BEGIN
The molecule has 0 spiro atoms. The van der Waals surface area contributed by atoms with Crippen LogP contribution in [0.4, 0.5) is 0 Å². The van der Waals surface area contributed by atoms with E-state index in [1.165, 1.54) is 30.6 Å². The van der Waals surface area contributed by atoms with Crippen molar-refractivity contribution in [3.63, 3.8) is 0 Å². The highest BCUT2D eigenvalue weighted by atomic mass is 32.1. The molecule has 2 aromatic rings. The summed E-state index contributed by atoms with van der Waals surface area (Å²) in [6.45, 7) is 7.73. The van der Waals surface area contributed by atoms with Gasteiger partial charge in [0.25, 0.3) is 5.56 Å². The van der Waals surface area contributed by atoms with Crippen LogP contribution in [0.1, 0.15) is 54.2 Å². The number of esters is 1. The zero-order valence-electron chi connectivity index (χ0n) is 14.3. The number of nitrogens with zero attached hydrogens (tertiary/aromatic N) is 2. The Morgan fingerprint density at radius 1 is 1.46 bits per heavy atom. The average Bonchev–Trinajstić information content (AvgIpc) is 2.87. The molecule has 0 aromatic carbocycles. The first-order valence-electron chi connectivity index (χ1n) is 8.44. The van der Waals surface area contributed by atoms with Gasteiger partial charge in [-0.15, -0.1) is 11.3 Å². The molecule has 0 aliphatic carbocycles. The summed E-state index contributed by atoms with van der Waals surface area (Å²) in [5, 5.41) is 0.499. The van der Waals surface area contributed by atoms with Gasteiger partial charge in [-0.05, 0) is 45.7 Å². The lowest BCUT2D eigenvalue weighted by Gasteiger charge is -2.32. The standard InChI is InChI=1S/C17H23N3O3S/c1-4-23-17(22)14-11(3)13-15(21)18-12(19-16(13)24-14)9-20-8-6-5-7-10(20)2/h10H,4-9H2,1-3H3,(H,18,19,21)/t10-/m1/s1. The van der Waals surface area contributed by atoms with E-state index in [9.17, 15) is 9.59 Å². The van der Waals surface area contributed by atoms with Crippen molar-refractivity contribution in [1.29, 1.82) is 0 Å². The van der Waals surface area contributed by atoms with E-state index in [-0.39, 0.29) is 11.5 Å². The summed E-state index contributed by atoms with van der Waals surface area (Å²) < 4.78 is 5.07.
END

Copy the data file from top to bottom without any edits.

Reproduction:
The molecule has 0 spiro atoms. The van der Waals surface area contributed by atoms with Crippen LogP contribution in [0.4, 0.5) is 0 Å². The van der Waals surface area contributed by atoms with E-state index in [1.165, 1.54) is 30.6 Å². The van der Waals surface area contributed by atoms with Crippen molar-refractivity contribution in [3.63, 3.8) is 0 Å². The highest BCUT2D eigenvalue weighted by atomic mass is 32.1. The molecule has 2 aromatic rings. The summed E-state index contributed by atoms with van der Waals surface area (Å²) in [6.45, 7) is 7.73. The van der Waals surface area contributed by atoms with Gasteiger partial charge in [0.25, 0.3) is 5.56 Å². The van der Waals surface area contributed by atoms with Crippen LogP contribution in [0.1, 0.15) is 54.2 Å². The number of esters is 1. The zero-order valence-electron chi connectivity index (χ0n) is 14.3. The number of nitrogens with zero attached hydrogens (tertiary/aromatic N) is 2. The Morgan fingerprint density at radius 1 is 1.46 bits per heavy atom. The average Bonchev–Trinajstić information content (AvgIpc) is 2.87. The molecule has 0 aromatic carbocycles. The first-order valence-electron chi connectivity index (χ1n) is 8.44. The van der Waals surface area contributed by atoms with Gasteiger partial charge in [-0.15, -0.1) is 11.3 Å². The molecule has 0 aliphatic carbocycles. The summed E-state index contributed by atoms with van der Waals surface area (Å²) in [5, 5.41) is 0.499. The van der Waals surface area contributed by atoms with Gasteiger partial charge in [-0.05, 0) is 45.7 Å². The lowest BCUT2D eigenvalue weighted by Gasteiger charge is -2.32. The standard InChI is InChI=1S/C17H23N3O3S/c1-4-23-17(22)14-11(3)13-15(21)18-12(19-16(13)24-14)9-20-8-6-5-7-10(20)2/h10H,4-9H2,1-3H3,(H,18,19,21)/t10-/m1/s1. The van der Waals surface area contributed by atoms with E-state index in [9.17, 15) is 9.59 Å². The van der Waals surface area contributed by atoms with Crippen molar-refractivity contribution in [1.29, 1.82) is 0 Å². The van der Waals surface area contributed by atoms with E-state index in [-0.39, 0.29) is 11.5 Å². The summed E-state index contributed by atoms with van der Waals surface area (Å²) < 4.78 is 5.07.